People Care About Oppressive Business Regulations When They Ensnare Cute Little Girls

If an 11-year-old girl shouldn't have to deal with stupid bureaucracies, why should any of us?


Too cute to be regulated

The holiday outrage du jour comes from Portland, Oregon, as adorable little Madison Root, 11, was barred from selling her dad's mistletoe at a local weekend craft market to pay for her braces.

KATU in Portland reported the initial incident and what happened afterward:

Madison's saga started on Saturday morning when she was banned from selling the mistletoe she collected in downtown Portland because city code forbids unauthorized sales activity in public parks, which is where vendors hold the weekly Saturday Market.

KATU News aired a story about the 11-year-old on Sunday night after her dad called its newsroom.

By Monday, KATU viewers had placed hundreds of orders and a local entrepreneur even donated $1,000 in seed money to help Madison grow her business.

Meanwhile, officials in City Hall were silent, refusing to return phone calls or speak on camera about the city code that appeared to encourage begging rather than selling.

By Tuesday, television and radio stations across the country aired KATU's report for their own local viewers.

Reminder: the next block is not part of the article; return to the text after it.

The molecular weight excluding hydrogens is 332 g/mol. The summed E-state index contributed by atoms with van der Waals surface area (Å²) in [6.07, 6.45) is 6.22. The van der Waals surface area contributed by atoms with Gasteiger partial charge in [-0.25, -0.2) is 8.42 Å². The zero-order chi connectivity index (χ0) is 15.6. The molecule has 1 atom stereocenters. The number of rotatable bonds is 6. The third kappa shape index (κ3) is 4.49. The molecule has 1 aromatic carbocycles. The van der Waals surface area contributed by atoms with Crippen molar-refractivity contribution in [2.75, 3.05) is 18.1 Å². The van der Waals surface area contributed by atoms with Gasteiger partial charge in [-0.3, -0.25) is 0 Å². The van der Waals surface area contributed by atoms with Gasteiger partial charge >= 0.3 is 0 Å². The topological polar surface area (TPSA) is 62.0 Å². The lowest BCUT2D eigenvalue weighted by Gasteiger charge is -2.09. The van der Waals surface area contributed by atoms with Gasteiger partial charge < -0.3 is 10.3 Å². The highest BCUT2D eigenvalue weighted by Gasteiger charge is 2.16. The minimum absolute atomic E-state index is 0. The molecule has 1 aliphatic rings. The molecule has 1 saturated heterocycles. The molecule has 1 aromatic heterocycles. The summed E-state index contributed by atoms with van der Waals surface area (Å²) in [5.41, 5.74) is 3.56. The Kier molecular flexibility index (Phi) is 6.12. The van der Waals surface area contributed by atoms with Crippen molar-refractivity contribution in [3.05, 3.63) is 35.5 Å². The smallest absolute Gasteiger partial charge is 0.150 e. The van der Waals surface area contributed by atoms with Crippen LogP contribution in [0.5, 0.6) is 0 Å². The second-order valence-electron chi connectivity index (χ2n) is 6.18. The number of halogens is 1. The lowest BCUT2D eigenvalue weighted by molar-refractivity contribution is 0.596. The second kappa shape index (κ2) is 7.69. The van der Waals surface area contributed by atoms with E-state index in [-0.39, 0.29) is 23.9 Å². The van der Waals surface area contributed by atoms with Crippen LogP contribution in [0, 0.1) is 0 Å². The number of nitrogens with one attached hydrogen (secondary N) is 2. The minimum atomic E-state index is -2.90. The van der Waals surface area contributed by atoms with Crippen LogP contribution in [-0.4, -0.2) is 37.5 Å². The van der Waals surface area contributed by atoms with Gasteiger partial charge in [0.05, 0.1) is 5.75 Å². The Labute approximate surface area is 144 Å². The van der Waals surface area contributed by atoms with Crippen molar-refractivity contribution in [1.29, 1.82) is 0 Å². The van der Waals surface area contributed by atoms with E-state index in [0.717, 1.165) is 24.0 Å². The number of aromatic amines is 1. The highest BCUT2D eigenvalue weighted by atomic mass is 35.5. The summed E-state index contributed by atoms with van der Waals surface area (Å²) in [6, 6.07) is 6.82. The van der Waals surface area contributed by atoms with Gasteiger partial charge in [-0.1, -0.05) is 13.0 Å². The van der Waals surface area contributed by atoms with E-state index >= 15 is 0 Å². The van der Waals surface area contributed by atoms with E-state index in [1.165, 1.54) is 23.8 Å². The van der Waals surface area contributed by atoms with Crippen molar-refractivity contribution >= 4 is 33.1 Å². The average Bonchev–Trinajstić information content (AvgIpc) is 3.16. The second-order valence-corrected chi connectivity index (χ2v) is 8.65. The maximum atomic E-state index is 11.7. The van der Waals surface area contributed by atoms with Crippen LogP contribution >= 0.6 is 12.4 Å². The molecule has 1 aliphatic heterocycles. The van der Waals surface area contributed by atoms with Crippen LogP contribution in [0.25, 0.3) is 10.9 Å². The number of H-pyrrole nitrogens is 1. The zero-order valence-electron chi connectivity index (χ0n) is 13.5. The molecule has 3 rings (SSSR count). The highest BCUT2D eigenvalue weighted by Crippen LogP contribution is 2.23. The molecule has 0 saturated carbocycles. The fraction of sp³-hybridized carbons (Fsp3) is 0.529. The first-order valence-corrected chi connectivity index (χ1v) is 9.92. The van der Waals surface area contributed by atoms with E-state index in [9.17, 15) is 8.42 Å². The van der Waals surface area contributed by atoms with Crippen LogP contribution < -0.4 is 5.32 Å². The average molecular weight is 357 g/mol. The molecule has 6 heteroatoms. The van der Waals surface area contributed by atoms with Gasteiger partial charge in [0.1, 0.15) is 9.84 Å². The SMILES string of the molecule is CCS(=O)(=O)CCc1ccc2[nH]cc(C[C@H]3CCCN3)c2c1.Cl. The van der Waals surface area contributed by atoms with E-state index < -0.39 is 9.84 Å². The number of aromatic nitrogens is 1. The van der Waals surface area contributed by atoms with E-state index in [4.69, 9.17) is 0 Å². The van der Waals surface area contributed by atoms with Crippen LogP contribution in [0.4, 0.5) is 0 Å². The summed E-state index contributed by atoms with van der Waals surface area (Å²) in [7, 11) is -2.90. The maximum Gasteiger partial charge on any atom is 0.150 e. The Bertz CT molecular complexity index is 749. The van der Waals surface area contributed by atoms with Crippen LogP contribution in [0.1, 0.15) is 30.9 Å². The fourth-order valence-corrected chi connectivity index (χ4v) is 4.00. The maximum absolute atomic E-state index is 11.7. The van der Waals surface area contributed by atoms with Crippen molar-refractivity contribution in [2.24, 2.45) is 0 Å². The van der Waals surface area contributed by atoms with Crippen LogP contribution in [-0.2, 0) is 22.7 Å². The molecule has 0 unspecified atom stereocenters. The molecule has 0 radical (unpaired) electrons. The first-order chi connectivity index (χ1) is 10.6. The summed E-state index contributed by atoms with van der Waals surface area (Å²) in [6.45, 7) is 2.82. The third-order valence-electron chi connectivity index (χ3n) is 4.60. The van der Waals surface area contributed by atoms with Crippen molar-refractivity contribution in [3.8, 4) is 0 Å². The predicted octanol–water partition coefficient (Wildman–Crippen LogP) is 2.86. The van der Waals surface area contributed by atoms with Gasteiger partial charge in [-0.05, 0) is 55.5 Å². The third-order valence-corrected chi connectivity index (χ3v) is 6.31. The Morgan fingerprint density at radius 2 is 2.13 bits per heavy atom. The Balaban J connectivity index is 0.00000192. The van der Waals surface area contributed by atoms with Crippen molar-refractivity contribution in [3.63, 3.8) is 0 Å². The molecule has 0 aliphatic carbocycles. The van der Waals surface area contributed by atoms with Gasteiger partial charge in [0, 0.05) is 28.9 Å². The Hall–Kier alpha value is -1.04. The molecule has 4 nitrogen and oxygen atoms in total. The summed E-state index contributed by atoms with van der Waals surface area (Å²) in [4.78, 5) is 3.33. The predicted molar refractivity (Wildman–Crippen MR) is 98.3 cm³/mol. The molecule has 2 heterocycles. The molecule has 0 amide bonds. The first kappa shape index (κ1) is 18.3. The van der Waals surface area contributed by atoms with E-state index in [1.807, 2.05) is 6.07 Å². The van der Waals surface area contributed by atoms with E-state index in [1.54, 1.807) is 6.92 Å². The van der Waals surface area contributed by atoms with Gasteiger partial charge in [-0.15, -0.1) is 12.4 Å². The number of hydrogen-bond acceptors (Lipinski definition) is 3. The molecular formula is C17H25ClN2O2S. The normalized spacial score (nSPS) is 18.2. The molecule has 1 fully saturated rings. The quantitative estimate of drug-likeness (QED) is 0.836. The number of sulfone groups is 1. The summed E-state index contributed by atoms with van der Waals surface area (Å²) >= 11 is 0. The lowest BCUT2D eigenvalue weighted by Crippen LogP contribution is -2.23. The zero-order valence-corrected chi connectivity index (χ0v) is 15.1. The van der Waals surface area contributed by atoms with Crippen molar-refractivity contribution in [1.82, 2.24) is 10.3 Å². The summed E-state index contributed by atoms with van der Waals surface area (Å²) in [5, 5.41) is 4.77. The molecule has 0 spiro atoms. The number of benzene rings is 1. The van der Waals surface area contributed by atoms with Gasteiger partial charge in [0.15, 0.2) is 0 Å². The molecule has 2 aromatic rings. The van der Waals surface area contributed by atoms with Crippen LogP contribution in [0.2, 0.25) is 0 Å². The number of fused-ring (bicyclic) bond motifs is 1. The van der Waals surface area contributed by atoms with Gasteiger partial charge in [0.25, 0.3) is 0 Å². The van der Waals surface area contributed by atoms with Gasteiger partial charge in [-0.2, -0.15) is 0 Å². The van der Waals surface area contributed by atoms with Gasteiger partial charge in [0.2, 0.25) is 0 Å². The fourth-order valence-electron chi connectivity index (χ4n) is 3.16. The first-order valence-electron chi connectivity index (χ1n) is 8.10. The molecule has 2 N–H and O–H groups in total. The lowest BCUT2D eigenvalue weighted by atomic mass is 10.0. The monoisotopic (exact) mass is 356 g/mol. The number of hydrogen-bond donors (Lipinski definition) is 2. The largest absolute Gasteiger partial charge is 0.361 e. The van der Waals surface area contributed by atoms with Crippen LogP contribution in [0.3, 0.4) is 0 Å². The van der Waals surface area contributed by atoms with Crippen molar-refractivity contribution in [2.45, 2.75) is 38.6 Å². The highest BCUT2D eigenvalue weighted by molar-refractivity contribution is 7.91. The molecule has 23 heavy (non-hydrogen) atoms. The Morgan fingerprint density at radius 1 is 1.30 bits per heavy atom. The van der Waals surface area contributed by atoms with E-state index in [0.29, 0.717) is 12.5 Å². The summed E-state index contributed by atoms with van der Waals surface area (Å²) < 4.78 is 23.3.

Now that there's a wave of outrage that business regulations can also be used against adorable little moppets, Portland's mayor is discussing possible changes to the city's codes:

Portland Mayor Charlie Hales confirmed Tuesday morning he met with Commissioner Amanda Fritz to discuss why city code would ban a child from selling mistletoe from a public park while allowing begging, pan-handling, singing, and protesting.

A spokesman for Mayor Hales said he plans to contact the staff at Portland's Saturday Market to better understand what happened and whether procedures could be tweaked to allow kids to sell.

But only kids! If some greasy old homeless guy wants to sell knick-knacks to try to save up money for an apartment, to hell with him. Well, unless the Portland Saturday Market (the private nonprofit organization that oversees the sales in the city park) agrees to waive the fee and give him a free membership, which is exactly what they did for little Madison once the news got around.

It's a bit interesting to see how people can be outraged about how these oppressive permitting processes can catch up children (Reason has reported on any number of incidences of child entrepreneurship thwarted by municipal regulations), yet a lot of these same folks see these very same regulations as important to controlling and monitoring local businesses for the alleged safety of consumers and good of the community. Little Madison Root is not some sort of anomaly. She wasn't "caught up in the system." She is exactly the reason for the system. If she were some middle-aged lady trying to sell macramé plant-hangers, most (non-libertarians anyway) would not extend the same outrage at the demand that she should have to get a permit to sell her crafts.

That's a real shame. When kids try to start their own little businesses, we like to think we're teaching them important entrepreneurial skills. When agents of the government shut them down due to suffocating regulatory processes, the kids are the ones teaching us. But rather than learning, leaders like Mayor Hales instead want to make exceptions for the adorable.